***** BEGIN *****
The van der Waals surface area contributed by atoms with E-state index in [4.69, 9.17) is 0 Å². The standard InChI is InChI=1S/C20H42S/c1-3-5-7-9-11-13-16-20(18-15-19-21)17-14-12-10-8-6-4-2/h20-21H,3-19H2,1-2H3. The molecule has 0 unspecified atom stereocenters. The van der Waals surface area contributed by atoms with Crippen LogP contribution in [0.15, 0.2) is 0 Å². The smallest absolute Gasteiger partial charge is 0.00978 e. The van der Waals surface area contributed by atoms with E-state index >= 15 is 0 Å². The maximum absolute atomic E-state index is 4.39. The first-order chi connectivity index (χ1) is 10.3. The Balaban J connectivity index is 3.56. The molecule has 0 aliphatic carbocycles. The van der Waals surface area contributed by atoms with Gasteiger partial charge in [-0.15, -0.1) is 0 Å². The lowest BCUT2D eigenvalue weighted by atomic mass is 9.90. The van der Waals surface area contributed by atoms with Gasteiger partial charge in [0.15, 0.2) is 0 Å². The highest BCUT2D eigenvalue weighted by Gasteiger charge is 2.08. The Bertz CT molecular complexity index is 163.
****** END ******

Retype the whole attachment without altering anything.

The van der Waals surface area contributed by atoms with E-state index in [4.69, 9.17) is 0 Å². The standard InChI is InChI=1S/C20H42S/c1-3-5-7-9-11-13-16-20(18-15-19-21)17-14-12-10-8-6-4-2/h20-21H,3-19H2,1-2H3. The molecule has 0 unspecified atom stereocenters. The van der Waals surface area contributed by atoms with Crippen LogP contribution in [0.15, 0.2) is 0 Å². The smallest absolute Gasteiger partial charge is 0.00978 e. The van der Waals surface area contributed by atoms with E-state index >= 15 is 0 Å². The maximum absolute atomic E-state index is 4.39. The first-order chi connectivity index (χ1) is 10.3. The Balaban J connectivity index is 3.56. The molecule has 0 aliphatic carbocycles. The van der Waals surface area contributed by atoms with Gasteiger partial charge in [-0.15, -0.1) is 0 Å². The lowest BCUT2D eigenvalue weighted by atomic mass is 9.90. The van der Waals surface area contributed by atoms with Gasteiger partial charge in [0.15, 0.2) is 0 Å². The highest BCUT2D eigenvalue weighted by Gasteiger charge is 2.08. The Bertz CT molecular complexity index is 163.